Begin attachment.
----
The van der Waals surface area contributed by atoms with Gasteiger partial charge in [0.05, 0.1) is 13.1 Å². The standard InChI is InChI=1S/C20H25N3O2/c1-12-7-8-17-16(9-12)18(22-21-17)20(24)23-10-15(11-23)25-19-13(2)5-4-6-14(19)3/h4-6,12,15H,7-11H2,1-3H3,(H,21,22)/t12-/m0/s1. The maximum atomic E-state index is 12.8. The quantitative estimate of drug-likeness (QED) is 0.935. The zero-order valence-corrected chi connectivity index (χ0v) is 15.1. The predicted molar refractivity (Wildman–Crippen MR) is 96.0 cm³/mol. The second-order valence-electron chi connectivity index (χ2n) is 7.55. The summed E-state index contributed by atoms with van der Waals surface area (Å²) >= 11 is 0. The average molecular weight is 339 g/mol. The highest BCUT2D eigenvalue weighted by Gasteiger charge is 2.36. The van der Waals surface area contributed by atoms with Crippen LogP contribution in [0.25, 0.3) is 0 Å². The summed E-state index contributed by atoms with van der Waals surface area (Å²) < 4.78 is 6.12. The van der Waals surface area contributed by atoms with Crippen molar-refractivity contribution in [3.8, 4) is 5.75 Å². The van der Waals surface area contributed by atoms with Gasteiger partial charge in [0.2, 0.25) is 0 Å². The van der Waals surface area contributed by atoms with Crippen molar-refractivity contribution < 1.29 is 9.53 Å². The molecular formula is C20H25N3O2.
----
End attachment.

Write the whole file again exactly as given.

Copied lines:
The van der Waals surface area contributed by atoms with Gasteiger partial charge in [0.05, 0.1) is 13.1 Å². The standard InChI is InChI=1S/C20H25N3O2/c1-12-7-8-17-16(9-12)18(22-21-17)20(24)23-10-15(11-23)25-19-13(2)5-4-6-14(19)3/h4-6,12,15H,7-11H2,1-3H3,(H,21,22)/t12-/m0/s1. The maximum atomic E-state index is 12.8. The quantitative estimate of drug-likeness (QED) is 0.935. The zero-order valence-corrected chi connectivity index (χ0v) is 15.1. The predicted molar refractivity (Wildman–Crippen MR) is 96.0 cm³/mol. The second-order valence-electron chi connectivity index (χ2n) is 7.55. The summed E-state index contributed by atoms with van der Waals surface area (Å²) >= 11 is 0. The average molecular weight is 339 g/mol. The highest BCUT2D eigenvalue weighted by Gasteiger charge is 2.36. The van der Waals surface area contributed by atoms with Crippen LogP contribution in [0.25, 0.3) is 0 Å². The summed E-state index contributed by atoms with van der Waals surface area (Å²) < 4.78 is 6.12. The van der Waals surface area contributed by atoms with Crippen molar-refractivity contribution in [3.8, 4) is 5.75 Å². The van der Waals surface area contributed by atoms with Gasteiger partial charge in [0.2, 0.25) is 0 Å². The van der Waals surface area contributed by atoms with Crippen molar-refractivity contribution < 1.29 is 9.53 Å². The molecular formula is C20H25N3O2.